Design, setting and participants: Longitudinal study of boys aged 12.00–15.99 years at recruitment in 2005–2011, with stimulant-treated ADHD for at least 3 years, attending three paediatric practices (subjects), compared with longitudinal data from 174 boys from the Nepean longitudinal study (controls).
Main outcome measures: Subjects’ growth parameters before treatment were compared with controls aged 7 or 8 years; growth parameters and longitudinal changes on treatment to ages 12.00–13.99 and 14.00–15.99 years were compared with controls reviewed at 13 and 15 years of age, respectively. The subjects’ pubertal staging and height velocity were related to their treatment history.
Results: Sixty-five subjects were recruited; mean duration of treatment was 6.3 ± 1.9 years. At baseline, their growth parameters were not significantly different from those of the controls after adjusting for age. Compared with the controls, after adjusting for current age and baseline growth parameter z score, subjects aged 12.00–13.99 years had significantly lower weight and body mass index (P < 0.01), and those aged 14.00–15.99 years had significantly lower height and weight (P < 0.05). At 12.00–13.99 years of age, the subjects were comparable to the controls in their pubertal development adjusted for age, but those aged 14.00–15.99 years reported significant delay (mean Tanner stage, 3.6 for subjects v 4.0 for controls; P < 0.05). The dose of medication was inversely correlated with the height velocity from baseline to 14.00–15.99 years of age (P < 0.05).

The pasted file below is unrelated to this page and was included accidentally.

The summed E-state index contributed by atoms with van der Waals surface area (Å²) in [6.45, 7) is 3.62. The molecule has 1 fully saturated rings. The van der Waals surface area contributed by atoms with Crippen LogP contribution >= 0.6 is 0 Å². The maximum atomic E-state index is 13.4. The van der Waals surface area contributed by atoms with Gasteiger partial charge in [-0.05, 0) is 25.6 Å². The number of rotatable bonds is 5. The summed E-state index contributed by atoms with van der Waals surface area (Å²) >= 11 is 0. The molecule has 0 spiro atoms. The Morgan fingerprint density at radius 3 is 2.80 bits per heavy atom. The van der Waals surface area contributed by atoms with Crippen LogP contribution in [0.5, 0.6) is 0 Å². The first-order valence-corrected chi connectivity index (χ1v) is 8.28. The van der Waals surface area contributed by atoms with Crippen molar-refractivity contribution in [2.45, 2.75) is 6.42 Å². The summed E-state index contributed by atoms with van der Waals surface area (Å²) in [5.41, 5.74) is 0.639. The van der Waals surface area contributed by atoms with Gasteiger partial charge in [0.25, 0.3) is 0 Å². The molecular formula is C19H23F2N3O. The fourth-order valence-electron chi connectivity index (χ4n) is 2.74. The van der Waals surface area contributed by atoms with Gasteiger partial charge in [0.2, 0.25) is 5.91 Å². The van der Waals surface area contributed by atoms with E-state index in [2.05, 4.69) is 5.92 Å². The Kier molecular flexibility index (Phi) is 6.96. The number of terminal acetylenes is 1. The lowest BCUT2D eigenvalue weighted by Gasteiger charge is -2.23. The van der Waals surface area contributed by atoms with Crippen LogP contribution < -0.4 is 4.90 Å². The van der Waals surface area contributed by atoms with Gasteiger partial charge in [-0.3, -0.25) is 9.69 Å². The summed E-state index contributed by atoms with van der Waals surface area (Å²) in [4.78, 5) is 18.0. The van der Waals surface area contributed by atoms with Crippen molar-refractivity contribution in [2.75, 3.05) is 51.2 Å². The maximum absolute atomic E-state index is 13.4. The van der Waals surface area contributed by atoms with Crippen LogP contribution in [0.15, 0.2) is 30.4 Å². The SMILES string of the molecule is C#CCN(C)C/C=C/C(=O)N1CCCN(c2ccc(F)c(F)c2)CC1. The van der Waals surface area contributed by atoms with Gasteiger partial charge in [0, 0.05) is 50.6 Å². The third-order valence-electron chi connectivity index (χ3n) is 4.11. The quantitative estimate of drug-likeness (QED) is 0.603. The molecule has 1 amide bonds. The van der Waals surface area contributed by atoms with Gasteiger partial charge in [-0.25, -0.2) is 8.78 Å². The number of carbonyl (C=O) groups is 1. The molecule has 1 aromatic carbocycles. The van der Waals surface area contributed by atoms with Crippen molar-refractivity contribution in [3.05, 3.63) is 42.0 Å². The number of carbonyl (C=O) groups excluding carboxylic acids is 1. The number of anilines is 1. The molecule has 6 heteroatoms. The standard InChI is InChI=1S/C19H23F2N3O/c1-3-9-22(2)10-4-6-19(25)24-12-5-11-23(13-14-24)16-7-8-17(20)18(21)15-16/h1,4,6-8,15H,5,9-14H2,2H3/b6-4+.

Conclusions: Prolonged treatment (more than 3 years) with stimulant medication was associated with a slower rate of physical development during puberty. To maintain adequate height velocity during puberty, we recommend keeping the dose as low as possible.
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